• Mutual information is sensitive to the strength of association between two variables, but it is essentially “blind” to the nature of that relationship. If the two variables are related to each other, then it does not matter how complex or subtle their relationships is.
  • Conditional Entropy \(H(Y|X\)): A slice through \(p(X,Y)\) at \(X=x_1 \) defines a one-dimensional distribution \(p(Y|x_1) \) with entropy \(H(Y|x_1) \). The conditional entropy \(H(Y|X)\) is the average entropy of all such slices through \(p(X,Y)\). where this average is taken over all values of \(X\)
  • Conditional Entropy \(H(X|Y\)): A slice through \(p(X,Y)\) at \(Y=y_1 \) defines a one-dimensional distribution \(p(X|y_1) \) with entropy \(H(X|y_1) \). The conditional entropy \(H(X|Y)\) is the average entropy of all such slices through \(p(X,Y)\). where this average is taken over all values of \(X\)
  • Conditional Entropy

\begin{align} H(Y|X) &= \mathbf E \left [ \log {1 \over p(y|x) }\right] \end{align}

  • Relation between Mutual Information and Conditional Entropy

\begin{align} I(X,Y) &= H(Y) - H(Y|X) \\
I(X,Y) &= H(X) - H(X|Y) \end{align}

  • The mutual information is that part of the joint entropy \(H(X,Y)\) that is left over once we have removed the part \(H(X|Y) + H(Y|X) \) due to noise
  • Kullback-Leibler Divergence

\begin{align} D_{KL}(p(X)||q(X)) &= \int_x p(x) \log {p(x) \over q(x)} \end{align}

  • Mutual information between \(X\) and \(Y\) is the KL-divergence between the joint distribution \(p(X,Y)\) and the joint distribution \(p(X)p(Y)\) obtained by the outer product of the marginal distributions
  • Understanding from Bayes perspective: Mutual information is the expected KL-divergence between the posterior and the prior.

\begin{align} I(X,Y) &= \mathbf E_y [ D_{KL}(p(X|y)||p(X))] \end{align}

Channel Capacity:Continuous

  • Key question under consideration is, What input distribution \(p(X)\) maximises the rate at which the information can be communicated through a noisy channel
  • Input distribution which maximises information transmission depends on the channel
    • Channel has fixed variance and infinite range
    • Channel has a finite range
  • Shannon’s equation(\(P\) is the signal power and \(N\) is the noise power)

\begin{align} C &= {1 \over 2 } \log \left (1 + {P \over N} \right) \end{align}

  • Given that \( Y = X + \eta \), where \(X = g(S) \), and that the noise is negligible, maximizing the mutual information between the bounded input \( X \) and the output \( Y \) amounts to finding a form for \(g\) which makes \(p(X)\) uniform

Thermodynamic Entropy and Information

  • Entropy has been defined at least twice in the history of science. First, it was defined in physics as thermodynamic entropy by Boltzmann and Gibbs in 1870’s. Subsequently it was defined in mathematics by Shannon
  • Shannon’s information entropy is a measure of information
  • Thermodynamic entropy is a measure of number of states a physical system can adopt
  • Why are two measures required ? Are they related - Yes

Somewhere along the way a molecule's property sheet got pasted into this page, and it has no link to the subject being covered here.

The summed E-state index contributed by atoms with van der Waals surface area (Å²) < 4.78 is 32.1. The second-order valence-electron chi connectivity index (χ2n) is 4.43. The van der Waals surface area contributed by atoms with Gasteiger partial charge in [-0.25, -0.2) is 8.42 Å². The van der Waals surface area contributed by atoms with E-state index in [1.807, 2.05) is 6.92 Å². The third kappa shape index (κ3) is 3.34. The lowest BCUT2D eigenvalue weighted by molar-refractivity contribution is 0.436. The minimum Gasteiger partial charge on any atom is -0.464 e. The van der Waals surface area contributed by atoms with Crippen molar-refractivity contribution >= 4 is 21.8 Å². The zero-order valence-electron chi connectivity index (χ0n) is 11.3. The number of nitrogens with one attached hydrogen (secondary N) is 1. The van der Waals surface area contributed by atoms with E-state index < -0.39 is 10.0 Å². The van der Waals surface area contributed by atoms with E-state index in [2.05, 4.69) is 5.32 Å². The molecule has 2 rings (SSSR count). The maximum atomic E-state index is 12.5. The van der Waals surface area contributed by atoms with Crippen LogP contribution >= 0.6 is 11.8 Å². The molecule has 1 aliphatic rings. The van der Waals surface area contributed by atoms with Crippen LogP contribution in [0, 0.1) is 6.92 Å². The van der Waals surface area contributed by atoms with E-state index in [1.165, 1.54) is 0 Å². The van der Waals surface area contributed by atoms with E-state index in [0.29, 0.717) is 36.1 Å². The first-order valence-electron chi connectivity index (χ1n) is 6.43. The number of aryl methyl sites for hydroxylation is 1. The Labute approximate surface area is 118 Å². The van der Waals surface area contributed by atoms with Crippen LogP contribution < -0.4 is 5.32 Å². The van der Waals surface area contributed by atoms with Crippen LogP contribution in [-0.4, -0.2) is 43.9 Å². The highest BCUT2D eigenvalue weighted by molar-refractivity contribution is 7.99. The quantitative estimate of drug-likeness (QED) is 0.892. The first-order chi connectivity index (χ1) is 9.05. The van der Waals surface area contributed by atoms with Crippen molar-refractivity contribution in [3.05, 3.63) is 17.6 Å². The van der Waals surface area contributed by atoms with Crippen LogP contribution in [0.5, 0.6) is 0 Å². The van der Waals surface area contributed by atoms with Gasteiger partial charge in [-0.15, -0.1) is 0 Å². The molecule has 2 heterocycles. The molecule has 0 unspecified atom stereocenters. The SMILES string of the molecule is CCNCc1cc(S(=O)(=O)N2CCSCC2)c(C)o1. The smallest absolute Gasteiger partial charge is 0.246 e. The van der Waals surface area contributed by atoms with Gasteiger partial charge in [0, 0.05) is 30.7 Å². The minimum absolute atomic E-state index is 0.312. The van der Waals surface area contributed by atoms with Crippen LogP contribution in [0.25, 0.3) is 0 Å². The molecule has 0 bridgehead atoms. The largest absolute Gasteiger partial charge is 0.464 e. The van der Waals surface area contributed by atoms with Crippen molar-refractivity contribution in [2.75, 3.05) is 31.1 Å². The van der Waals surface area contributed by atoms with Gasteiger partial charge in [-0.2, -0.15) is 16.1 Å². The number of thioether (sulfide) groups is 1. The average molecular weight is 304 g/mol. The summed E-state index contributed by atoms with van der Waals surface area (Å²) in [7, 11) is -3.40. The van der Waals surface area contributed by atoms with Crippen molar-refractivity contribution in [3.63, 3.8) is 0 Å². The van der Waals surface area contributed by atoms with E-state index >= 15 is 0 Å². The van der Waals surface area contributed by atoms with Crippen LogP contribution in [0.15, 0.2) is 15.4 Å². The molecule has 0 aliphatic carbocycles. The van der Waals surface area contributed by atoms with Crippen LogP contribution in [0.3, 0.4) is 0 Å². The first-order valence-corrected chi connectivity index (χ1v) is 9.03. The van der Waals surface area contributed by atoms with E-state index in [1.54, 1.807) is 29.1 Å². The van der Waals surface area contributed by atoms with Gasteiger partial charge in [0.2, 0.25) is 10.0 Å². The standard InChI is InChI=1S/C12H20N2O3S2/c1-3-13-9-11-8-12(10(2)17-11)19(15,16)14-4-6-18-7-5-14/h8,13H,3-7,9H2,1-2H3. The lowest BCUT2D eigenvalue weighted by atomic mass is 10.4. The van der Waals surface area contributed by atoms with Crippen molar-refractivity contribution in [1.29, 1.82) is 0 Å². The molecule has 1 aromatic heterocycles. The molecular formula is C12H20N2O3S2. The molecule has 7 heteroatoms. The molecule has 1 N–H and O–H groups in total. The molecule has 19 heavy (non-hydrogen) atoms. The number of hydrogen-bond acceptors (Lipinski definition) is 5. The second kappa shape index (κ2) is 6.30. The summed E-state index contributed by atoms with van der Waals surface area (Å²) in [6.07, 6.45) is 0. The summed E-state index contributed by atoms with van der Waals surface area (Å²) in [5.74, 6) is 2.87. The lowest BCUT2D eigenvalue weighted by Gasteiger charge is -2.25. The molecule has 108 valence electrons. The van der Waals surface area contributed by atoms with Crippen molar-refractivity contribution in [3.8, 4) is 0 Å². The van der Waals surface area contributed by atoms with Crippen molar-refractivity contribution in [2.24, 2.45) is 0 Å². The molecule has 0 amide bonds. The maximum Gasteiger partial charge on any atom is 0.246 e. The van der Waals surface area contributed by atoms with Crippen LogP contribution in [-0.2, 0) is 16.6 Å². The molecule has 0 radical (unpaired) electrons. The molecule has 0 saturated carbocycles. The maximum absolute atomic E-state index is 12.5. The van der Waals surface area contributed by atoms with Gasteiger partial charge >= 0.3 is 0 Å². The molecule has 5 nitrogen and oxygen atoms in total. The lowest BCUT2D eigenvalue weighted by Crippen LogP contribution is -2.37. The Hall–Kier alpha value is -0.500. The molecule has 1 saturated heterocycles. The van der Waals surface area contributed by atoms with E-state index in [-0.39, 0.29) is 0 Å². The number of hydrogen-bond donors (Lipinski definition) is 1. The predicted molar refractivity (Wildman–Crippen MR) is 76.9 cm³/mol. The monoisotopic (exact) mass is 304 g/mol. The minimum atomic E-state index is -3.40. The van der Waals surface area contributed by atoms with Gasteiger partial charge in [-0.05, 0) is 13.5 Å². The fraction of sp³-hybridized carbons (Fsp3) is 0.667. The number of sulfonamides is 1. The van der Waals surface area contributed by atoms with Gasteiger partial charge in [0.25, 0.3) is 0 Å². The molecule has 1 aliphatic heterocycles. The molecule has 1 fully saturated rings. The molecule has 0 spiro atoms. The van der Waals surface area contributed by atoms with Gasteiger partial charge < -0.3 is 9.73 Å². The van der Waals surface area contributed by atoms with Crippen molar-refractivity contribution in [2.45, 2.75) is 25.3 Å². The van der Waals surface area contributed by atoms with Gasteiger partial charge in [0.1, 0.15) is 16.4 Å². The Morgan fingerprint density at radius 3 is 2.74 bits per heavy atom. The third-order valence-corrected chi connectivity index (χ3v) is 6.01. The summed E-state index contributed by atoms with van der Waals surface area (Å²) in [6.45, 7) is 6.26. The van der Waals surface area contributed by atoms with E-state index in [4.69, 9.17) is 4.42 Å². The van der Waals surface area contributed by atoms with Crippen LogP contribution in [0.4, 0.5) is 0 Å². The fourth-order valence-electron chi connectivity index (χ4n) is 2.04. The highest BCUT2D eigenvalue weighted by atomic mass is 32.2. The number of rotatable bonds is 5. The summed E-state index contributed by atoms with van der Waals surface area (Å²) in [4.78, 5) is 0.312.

• Relationship matters because thermodynamic entropy can be used to measure the energy cost of Shannon’s information entropy
  • A single macro state can have several micro-states
  • Each macro-state is consistent with many equally probably micro-states. So, macro-states with many micro-states are more probably than macro-states with few micro-states
  • If you throw a pair of dice, then total score has several possible values(2-12).For each of this value, there could several combinations of individual dice outcomes. Think of each score as macro-state and combinations as micro-states
  • Landauer Limit : Lower limit to the amount of energy required to acquire or transmit one bit of information
  • No matter how efficient any physical device is, it can acquire one bit of information only if it expends at least 0.693kT joules of energy
  • Second law of thermodynamics - Entropy of an isolated system increases until it reaches a maximum value
  • Maxwell’s demon cannot exist because of Landauer limit

Information as Nature’s Currency

The last chapter talks about several interesting applications of Information theory. I found the chapter fascinating and will re-read at a later point in time to appreciate it better.


Thanks to this book, I have understood some of the basic principles of Information theory. All I can say is that I have learnt the basic vocab of the subject. It is like learning syntax of a programming language. I need to think through this syntax and apply this syntax to a problem. The problem that I would be solving is the non parametric estimation of volatility surface for stocks listed on SGX.

My next step in the journey would be to read and work through some of the following books

  1. The Information a history, a theory, a flood by James Gleick
  2. A Mind at Play How Claude Shannon Invented the Information Age by Jimmy Soni, Rob Goodman
  3. Information theory, inference, and learning algorithms by David J. C. MacKay
  4. Elements of Information Theory by Thomas M. Cover, Joy A. Thomas
  5. Decoding Universe
  6. An Introduction to Information Theory Symbols, Signals and Noise by John R. Pierce
  7. The Logician and the Engineer How George Boole and Claude Shannon Created the Information Age by Paul J. Nahin
  8. Information Theory by Robert B. Ash (
  9. Information and Coding Theory by Gareth A. Jones, J.Mary Jones

I am grateful to the author, James V Stone, for making the subject accessible to a total novice like me. Hopefully I will work through some of the principles, internalize them and create a useful application.